Veles and perun: the legendary fight of two slavic gods

Veles (spelt also as Volos) was initially a forest god who made an appearance solely like a bear, although he’s regarded as able to shape shifting into other kinds of creatures too. One possible reason behind the representation of Veles like a bear is this fact animal was considered because the king from the creatures. However, Within the belief system from the southern Slavs Veles was considered because the ‘Lord of Wolfs’, and it was seen as an wolf god.

Veles, ‘Lord of All Wolfs.’

Veles, ‘Lord of Wolfs.’ ( Russian Culture )

Aside from wild creatures, Veles can also be considered like a protector of domesticated creatures, and it is particularly connected with cattle. Veles was later portrayed like a bull, most likely because of the influence of Christianity. Once the new religion really caught on, Veles went through another ‘metamorphosis’, this time around right into a saint named Vlasiy (Blaise), and portrayed being an old shepherd guiding his sheep.

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A modern statue of Veles on Velíz Mountain, Czech Republic.

A contemporary statue of Veles on Velíz Mountain, Czech Republic. (CC BY-SA 3. )

Veles & Perun

Veles can also be connected using the Underworld, and, sooner or later of your time, was connected with Zaltys, an excellent serpent curled at the bottom of the planet tree. It’s within this role that Veles makes connection with Perun. Based on one myth, Veles steals Perun’s cattle, wife, or children. This caused the enraged Perun to chase the serpent round the earth. Perun would make an effort to strike Veles in the sky together with his lightning bolts, although Veles would hide under or behind something. It had been thought that when lightning struck a specific place, it had been because Veles have been hiding there.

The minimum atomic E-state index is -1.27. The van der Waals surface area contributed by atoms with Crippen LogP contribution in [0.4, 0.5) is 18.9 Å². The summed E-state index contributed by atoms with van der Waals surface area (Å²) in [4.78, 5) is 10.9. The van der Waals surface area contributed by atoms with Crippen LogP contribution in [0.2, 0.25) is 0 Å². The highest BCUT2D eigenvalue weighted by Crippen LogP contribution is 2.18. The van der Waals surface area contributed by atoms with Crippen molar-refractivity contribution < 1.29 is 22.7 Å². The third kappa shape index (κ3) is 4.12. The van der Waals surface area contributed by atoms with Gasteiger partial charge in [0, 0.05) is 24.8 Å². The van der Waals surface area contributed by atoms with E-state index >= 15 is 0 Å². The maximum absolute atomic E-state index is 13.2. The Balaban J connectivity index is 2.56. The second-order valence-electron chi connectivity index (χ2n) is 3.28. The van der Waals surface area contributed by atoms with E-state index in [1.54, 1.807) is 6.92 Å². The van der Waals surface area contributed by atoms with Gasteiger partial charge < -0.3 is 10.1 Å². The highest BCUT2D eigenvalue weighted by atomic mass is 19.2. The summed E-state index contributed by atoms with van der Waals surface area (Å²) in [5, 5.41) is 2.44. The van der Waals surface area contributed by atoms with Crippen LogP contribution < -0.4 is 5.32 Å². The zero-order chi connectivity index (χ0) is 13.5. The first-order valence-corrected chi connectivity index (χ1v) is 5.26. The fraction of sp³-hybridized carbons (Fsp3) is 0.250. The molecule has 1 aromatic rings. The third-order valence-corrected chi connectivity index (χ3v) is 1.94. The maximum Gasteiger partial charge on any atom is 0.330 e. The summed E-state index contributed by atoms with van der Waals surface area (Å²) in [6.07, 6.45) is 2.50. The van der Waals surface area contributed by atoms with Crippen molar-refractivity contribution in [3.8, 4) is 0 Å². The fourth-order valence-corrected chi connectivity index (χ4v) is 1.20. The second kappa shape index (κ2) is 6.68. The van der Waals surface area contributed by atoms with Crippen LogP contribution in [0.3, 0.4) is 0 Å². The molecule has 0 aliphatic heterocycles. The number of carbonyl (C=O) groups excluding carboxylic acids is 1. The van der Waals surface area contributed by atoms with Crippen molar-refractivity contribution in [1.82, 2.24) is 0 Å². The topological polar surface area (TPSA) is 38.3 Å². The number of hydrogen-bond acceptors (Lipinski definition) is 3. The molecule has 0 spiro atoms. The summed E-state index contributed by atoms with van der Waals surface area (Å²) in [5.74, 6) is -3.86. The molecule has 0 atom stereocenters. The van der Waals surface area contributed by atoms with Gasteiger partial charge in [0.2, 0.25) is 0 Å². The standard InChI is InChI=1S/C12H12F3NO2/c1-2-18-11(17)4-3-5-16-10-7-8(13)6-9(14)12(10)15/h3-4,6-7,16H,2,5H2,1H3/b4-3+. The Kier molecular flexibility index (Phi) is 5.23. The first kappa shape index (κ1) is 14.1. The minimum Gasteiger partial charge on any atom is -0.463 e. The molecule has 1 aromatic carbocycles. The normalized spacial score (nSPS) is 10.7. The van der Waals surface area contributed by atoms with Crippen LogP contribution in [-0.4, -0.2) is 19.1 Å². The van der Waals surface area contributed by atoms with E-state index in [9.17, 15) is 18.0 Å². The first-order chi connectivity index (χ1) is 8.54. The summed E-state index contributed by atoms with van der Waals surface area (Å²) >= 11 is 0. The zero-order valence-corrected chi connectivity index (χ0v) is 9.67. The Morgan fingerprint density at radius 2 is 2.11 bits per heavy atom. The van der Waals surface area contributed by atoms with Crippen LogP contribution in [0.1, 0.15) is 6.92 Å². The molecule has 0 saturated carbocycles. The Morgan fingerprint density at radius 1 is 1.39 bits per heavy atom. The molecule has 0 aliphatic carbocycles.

Wooden statue of Perun in Kiev, Ukraine, erected in 2009, destroyed in 2012 by unknowns.

Wooden statue of Perun in Kiev, Ukraine, erected in ’09, destroyed this year by unknowns. ( Public Domain )

Within the finish, Perun would either flourish in killing Veles (who’d later return to existence) or have the ability to chase him to the bottom of the planet tree. One interpretation of the story is this fact is really a representation from the struggle between order (Perun) and chaos (Veles). Order eventually prevails, though chaos will constantly rise to challenge it. With the appearance of Christianity, the figures of the cosmic fight were substituted with the god of Christianity and also the Demon.

Presumably here Veles is defeated by Perun.

Presumably here Veles is defeated by Perun. (CC BY-SA 3. )


In the story from the struggle between Veles and Perun, the second deity may certainly be a god of storms, thunder and lightning, like the Greek deity Zeus or even the Norse god Thor. Between Zeus and Thor, Perun is much more such as the latter, meaning he seemed to be, in most cases, the mind from the Slavic pantheon. Nevertheless, not every one of the Slavs considered Perun because the leader from the gods. For example, the final god from the Serbs was Dabog, instead of Perun.

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When it comes to appearance, Perun is generally portrayed like a tall and muscular man having a lengthy beard. Also, he rides a chariot pulled with a bull or perhaps a he-goat. Like a warrior god, Perun is frequently portrayed with weapons, whether bow that he fires his lightning bolts, a sizable axe, or perhaps a hammer.

Drawings of Slavic axe amulets based on archaeological findings dating between the 11th and 12th century.

Sketches of Slavic axe amulets according to archaeological findings dating between your eleventh and twelfth century. ( Public Domain )

Aside from his battles with Veles, there are a variety of other tales connected with Perun. Generally these tales talk about some good challenge faced by Perun, and exactly how he transformed it. For instance, in one of these simple tales, Perun have been come to the Underworld like a baby. Although his family looked for him, Perun continued to be asleep, and increased right into a man throughout his slumber. As he finally automobile up, Perun needed to fight the creatures from the Underworld, and overcome numerous challenges before he could go back to his heavenly home.

Resourse: http://ancient-origins.internet/myths-legends/